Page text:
If the maleimide copolymer thus obtained is used alone, it may be brittle and exhibit relatively low impact resistance. In order to improve its inadequate impact resistance, it is very effective to blend it with a rubber-reinforced resin formed by grafting a vinyl monomer onto an elastomer. In addition to the rubber-reinforced resin, a thermoplastic resin which is hard at room temperature, such as a polycarbonate (PC) resin or a polybutylene terephthalate (PBT) resin, may optionally be used in combination for the purpose of further improving the impact resistance. Moreover, in order to improve the processability of the maleimide copolymer, it is also effective to use an acrylonitrile-styrene copolymer resin (AS resin) or an acrylonitrile-α-methylstyrene copolymer resin (αSAN resin) in combination therewith.

The elastomer present in the rubber-reinforced resin to be blended with the maleimide copolymer should have a glass transition temperature of 0 C. or below. Specific examples of such elastomers are as follows:

Diene elastomers such as a polybutadiene or a copolymer composed mainly of butadiene and formed by copolymerizing it with at least one monomer selected from acrylonitrile, styrene, methyl methacrylate, and acrylic esters having an alkyl group of 1 to 8 carbon atoms; acrylic elastomers such as a polymer of an acrylic ester having an alkyl group of 1 to 8 carbon atoms or a copolymer composed mainly of such an acrylic ester and formed by copolymerizing it with at least one monomer selected from acrylonitrile, styrene, methyl methacrylate and the like; ethylene-propylene copolymer rubber; ethylene-propylene-nonconjugated diene copolymer rubbers (EPDM rubbers); silicone rubber; and chlorinated polyethylene.

Among diene elastomers, polybutadiene, styrene-butadiene copolymer rubber and acrylonitrile-butadiene copolymer rubber are preferred. Moreover, polybutyl acrylate, acrylonitrile-butyl acrylate copolymers and EPDM rubbers may also be preferably used as the elastomer.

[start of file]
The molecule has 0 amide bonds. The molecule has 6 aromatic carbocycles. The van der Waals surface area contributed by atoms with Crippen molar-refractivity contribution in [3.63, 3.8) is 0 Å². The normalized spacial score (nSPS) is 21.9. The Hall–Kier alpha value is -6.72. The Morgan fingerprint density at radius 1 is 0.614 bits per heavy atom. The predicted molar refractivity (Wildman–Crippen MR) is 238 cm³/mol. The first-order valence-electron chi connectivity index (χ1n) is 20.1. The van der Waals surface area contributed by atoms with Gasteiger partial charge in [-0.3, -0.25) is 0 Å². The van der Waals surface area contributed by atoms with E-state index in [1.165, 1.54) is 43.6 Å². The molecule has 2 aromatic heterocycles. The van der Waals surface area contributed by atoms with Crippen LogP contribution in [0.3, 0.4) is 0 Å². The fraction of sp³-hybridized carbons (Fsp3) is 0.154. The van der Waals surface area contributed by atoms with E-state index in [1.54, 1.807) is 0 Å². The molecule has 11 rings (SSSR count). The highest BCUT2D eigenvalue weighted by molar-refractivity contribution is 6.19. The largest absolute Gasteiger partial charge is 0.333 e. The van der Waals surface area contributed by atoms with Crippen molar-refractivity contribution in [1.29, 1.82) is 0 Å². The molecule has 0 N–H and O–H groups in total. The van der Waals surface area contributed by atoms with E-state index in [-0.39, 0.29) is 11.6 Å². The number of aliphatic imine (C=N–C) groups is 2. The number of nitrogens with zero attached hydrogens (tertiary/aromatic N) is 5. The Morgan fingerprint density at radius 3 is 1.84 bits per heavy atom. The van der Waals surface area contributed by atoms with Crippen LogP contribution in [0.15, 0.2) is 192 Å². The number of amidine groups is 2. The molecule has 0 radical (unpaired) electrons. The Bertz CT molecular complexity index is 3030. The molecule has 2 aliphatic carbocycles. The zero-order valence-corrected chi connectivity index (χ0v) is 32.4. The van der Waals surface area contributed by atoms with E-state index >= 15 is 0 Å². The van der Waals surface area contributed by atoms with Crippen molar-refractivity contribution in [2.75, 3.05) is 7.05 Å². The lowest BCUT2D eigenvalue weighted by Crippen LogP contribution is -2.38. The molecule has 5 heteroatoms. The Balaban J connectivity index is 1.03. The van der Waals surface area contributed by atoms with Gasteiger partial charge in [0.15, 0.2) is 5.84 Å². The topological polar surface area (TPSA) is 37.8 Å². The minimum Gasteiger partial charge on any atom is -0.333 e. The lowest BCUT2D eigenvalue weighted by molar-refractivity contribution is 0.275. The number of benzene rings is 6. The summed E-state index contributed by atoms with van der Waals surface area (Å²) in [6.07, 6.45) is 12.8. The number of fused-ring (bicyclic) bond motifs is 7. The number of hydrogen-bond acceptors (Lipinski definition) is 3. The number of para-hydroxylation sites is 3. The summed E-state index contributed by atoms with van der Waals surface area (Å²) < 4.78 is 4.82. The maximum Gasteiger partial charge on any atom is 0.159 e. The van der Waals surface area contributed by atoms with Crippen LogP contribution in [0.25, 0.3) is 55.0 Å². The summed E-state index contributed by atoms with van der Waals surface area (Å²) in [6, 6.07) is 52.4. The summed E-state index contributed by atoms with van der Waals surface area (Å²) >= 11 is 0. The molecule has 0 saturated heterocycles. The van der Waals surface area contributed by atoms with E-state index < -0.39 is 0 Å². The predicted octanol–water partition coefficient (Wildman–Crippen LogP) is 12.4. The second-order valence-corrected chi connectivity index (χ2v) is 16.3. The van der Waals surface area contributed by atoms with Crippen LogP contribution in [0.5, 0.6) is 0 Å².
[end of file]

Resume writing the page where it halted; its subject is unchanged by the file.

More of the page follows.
The monomer to be grafted onto the above-defined elastomer preferably comprises at least one monomer selected from vinyl cyanide monomers such as acrylonitrile, methacrylonitrile, fumaronitrile, etc.; aromatic vinyl monomers such as styrene, α-methylstyrene, tert-butylstyrene, vinyltoluene, chlorostyrene, bromostyrene, etc., especially, styrene, α-methylstyrene, tert butylstyrene and vinyltoluene; and acrylic monomers including alkyl methacrylates (such as methyl methacrylate, etc.) , alkyl acrylates (such as methyl acrylate, ethyl acrylate, butyl acrylate, etc.) and the like.

Commercially available examples of rubber-reinforced resins formed by grafting a monomer selected from the above-described group of monomers onto an elastomer as defined above include ABS resins (acrylonitrile butadiene-styrene copolymer resins), MBS resins (methyl methacrylate-butadiene-styrene copolymer resins), AAS resins (acrylonitrile-acrylic rubber-styrene copolymer resins), AES resins (acrylonitrile-EPDM rubber-styrene copolymer resins), ACS resins (acrylonitrile-chlorinated polyethylenestyrene copolymer resins) and the like.

The techniques whereby the monomer can be grafted onto the above-defined elastomer include emulsion polymerization, bulk polymerization, suspension polymerization, solution polymerization, emulsion/suspension polymerization, emulsion/bulk polymerization and the like.

The thermoplastic resins that are hard at room temperature include AS resins, methyl methacrylate resin, methyl methacrylate-styrene copolymer resins, αSAN resins, PC resins, unmodified or modified PPO resins, maleic anhydride-styrene copolymer resins, maleic anhydride-acrylonitrile-styrene copolymer resins, polyester resins such as PBT resin, polyethylene terephthalate (PET) resin, etc., polyamide resins such as 6-nylon, 66 nylon, etc., and the like. Among these resins, AS resins, αSAN resins, PC resins, methyl methacrylate resin, methyl methacrylate-styrene copolymer resins, polyester resins, polyamide resins and PPO resins are preferred. These resins may be used in combination. In order to improve processability, it is effective to use an AS resin or αSAN resin. Moreover, PC resins are effective for the improvement of impact strength. PBT resin, PET resin and polyamide resins are effective for the improvement of chemical resistance and practical thermal resistance.